Quinton Howden and Simon Despres celebrate Howden's goal in the first period. (Photo by Rick Stewart/Getty Images)
BUFFALO - Well that ended quickly. Just as it looked as though Team USA would put together a string of world junior triumphs, starting with last year’s gold, the Americans fell apart against their top rival. And the players themselves will tell you they got outfoxed by their northern cousins.
“It’s a well-coached team they have over there,” said Team USA’s Emerson Etem. “Our preparation was a little lackadaisical. We thought having the rest of going right to the semis would help and I think we took it for granted.”
When Team USA triumphed over Canada in last year’s gold medal game, they did so with a canny coach behind the bench in disciplinarian Dean Blais. He wasn’t back this year, replaced by Yale’s Keith Allain, and whatever Allain’s plan was against Canada, it didn’t work.
“We came out a little flat,” said defenseman Nick Leddy, who admitted the Canadians looked like they wanted the win more early in the game.
Canada stomped the U.S. 4-1 en route to a berth in the gold medal game and would have run up the score had goaltender Jack Campbell not saved the Americans’ dignity with his excellent play in what was a surprisingly pro-Canadian crowd in Buffalo.
“Right away the fans were in it,” Etem said. “And right from that first draw, every draw they were harder than us, every battle along the boards they were harder than us.”
When the U.S. was stunning Canada in Saskatoon, they did so by matching Canada’s physicality and surpassing the Canucks in team speed. Neither of those attributes were apparent in Buffalo. Team defense was particularly horrid in the semifinal and didn’t improve from the first period to the second. Midway through the game, there was a hang-dog vibe coming off the Americans and the team even made an apologetic gesture to Campbell at the end of the second by skating over to the besieged netminder en masse, as if to say “sorry, bud.”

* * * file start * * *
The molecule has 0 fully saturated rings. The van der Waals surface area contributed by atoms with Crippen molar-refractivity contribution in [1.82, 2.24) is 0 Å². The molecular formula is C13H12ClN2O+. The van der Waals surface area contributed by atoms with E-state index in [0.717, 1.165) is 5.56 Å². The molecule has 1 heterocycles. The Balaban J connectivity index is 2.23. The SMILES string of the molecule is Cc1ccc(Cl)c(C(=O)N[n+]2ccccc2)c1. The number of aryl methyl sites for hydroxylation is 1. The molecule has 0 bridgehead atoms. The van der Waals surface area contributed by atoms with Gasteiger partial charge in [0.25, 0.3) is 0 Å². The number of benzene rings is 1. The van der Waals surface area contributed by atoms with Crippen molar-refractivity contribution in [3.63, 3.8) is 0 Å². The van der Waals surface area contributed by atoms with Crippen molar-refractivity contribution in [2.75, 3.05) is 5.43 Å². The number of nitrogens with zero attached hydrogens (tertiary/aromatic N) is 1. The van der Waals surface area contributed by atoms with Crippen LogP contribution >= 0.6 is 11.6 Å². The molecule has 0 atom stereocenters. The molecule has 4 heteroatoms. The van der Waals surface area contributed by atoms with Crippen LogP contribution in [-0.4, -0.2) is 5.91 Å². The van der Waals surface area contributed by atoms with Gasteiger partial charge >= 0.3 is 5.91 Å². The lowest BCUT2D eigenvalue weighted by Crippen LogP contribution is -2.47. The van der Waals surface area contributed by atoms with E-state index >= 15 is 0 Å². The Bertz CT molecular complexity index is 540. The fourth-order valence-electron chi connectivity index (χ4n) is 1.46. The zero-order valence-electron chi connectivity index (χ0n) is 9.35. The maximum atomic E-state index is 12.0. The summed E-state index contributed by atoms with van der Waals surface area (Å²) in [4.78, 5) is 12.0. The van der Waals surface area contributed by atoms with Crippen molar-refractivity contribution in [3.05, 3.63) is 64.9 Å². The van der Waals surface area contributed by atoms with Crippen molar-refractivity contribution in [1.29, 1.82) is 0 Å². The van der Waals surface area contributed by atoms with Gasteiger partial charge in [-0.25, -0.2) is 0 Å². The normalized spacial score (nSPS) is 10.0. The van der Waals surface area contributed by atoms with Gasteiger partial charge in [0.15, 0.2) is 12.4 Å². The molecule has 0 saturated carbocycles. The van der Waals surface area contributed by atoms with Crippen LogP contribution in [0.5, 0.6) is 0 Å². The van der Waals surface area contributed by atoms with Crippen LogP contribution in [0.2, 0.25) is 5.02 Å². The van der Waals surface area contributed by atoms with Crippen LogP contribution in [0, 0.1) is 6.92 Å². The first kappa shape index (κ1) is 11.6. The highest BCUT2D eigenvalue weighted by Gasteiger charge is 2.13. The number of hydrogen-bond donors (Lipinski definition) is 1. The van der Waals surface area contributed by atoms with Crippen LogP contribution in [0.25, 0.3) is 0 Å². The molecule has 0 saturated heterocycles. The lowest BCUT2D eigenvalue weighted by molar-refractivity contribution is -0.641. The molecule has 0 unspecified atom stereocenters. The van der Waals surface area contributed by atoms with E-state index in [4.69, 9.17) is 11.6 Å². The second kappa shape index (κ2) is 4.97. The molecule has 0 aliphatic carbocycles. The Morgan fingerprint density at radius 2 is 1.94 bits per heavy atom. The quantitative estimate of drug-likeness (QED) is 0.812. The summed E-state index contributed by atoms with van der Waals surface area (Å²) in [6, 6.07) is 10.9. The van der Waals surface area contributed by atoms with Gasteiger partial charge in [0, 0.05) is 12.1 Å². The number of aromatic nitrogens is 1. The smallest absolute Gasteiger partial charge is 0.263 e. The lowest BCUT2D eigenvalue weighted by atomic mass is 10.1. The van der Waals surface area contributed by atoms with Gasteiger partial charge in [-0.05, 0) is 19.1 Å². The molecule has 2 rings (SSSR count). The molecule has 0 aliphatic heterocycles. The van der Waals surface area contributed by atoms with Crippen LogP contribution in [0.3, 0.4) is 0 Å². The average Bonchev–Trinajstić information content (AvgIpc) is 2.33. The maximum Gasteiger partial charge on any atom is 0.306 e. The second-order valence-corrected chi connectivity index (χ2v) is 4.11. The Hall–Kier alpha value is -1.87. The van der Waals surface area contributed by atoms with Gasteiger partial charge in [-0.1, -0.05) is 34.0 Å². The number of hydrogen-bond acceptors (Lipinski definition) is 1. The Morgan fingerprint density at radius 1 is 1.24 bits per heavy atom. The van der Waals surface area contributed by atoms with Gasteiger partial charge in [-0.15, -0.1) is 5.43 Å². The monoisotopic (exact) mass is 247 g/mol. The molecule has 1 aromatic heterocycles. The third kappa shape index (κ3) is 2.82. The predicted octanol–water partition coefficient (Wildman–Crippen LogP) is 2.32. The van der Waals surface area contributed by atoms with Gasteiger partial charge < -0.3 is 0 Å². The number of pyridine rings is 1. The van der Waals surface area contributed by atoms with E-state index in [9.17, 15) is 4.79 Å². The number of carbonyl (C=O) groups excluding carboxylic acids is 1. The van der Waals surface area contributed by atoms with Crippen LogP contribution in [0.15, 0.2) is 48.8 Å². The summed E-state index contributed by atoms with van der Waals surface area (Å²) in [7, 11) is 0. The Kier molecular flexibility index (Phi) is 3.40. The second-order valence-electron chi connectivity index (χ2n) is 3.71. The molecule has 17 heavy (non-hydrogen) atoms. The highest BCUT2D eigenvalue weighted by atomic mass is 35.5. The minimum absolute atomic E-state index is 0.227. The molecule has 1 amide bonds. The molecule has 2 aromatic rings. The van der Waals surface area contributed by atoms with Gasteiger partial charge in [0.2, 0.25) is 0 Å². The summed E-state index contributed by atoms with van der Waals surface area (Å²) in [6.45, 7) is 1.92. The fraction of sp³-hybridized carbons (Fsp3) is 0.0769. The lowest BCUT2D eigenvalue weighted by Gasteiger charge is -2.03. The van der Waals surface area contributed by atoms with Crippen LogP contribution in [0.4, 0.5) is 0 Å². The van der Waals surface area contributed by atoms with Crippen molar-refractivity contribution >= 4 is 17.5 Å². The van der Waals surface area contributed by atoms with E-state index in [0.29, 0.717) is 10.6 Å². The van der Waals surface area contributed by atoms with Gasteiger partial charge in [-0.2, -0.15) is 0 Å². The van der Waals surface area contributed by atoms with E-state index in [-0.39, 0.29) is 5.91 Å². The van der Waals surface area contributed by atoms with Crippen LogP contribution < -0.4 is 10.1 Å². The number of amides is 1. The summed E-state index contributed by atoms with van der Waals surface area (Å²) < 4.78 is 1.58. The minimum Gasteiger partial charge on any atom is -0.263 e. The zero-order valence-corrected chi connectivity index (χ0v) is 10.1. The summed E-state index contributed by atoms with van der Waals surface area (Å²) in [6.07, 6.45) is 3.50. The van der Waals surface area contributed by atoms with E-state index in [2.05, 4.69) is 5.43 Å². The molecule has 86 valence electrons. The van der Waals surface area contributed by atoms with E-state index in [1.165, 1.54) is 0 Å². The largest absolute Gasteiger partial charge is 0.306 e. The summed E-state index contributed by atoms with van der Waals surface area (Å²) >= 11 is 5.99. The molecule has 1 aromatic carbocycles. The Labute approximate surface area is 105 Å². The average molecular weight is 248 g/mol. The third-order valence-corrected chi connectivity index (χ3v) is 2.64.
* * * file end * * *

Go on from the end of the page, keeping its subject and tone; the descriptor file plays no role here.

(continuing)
Overall, Team USA played dumb early and never recovered. Chris Kreider was denied a great scoring chance on a delayed penalty when a fellow skater went offside. Bad pinches and poor positioning led to the first two Canadian goals.
“It’s disappointing for sure,” Allain said. “Individually our guys were working hard, but collectively our team game wasn’t working.”
And let’s not sell Canada short here. Brayden Schenn drew a penalty on Patrick Wey when the U.S. defender couldn’t handle the Canadian’s speed and power on the rush. The call put Canada on a 5-on-3 power play and that’s when Ryan Johansen deposited a Ryan Ellis rebound behind Campbell for goal No. 3.
“We wanted to play Canadian hockey,” said Quinton Howden, who notched the second goal of the game off a lovely Brett Connolly feed (and aided by a bad American pinch that led to the odd-man rush). “Make their ‘D’ turn, play physical…We wanted to come out with a bang to show we wanted it more.”
And it certainly looked that way. Even a late Chris Brown power play goal, which broke Mark Visentin’s shutout bid, could not turn the momentum. This was Canadian domination in a tournament that had seen little of that in the past week.
“We played like 22 brothers out there,” Visentin said.
With the nation’s other big rival, Russia, on deck with gold at stake, it will be heartening for Canadian fans to see their boys once again playing like the champs they have often been at this tournament.
Canada looks to build off stellar performance in semifinal and capture gold at world juniors
REPORTER: Ken Campbell | PRODUCER: Ted Cooper
Ryan Kennedy is a writer and copy editor for The Hockey News magazine, the co-author of the book Hockey's Young Guns and a regular contributor to THN.com. His blog appears Fridays, The Hot List appears Tuesdays and Rookie Report appears every other Wednesday.
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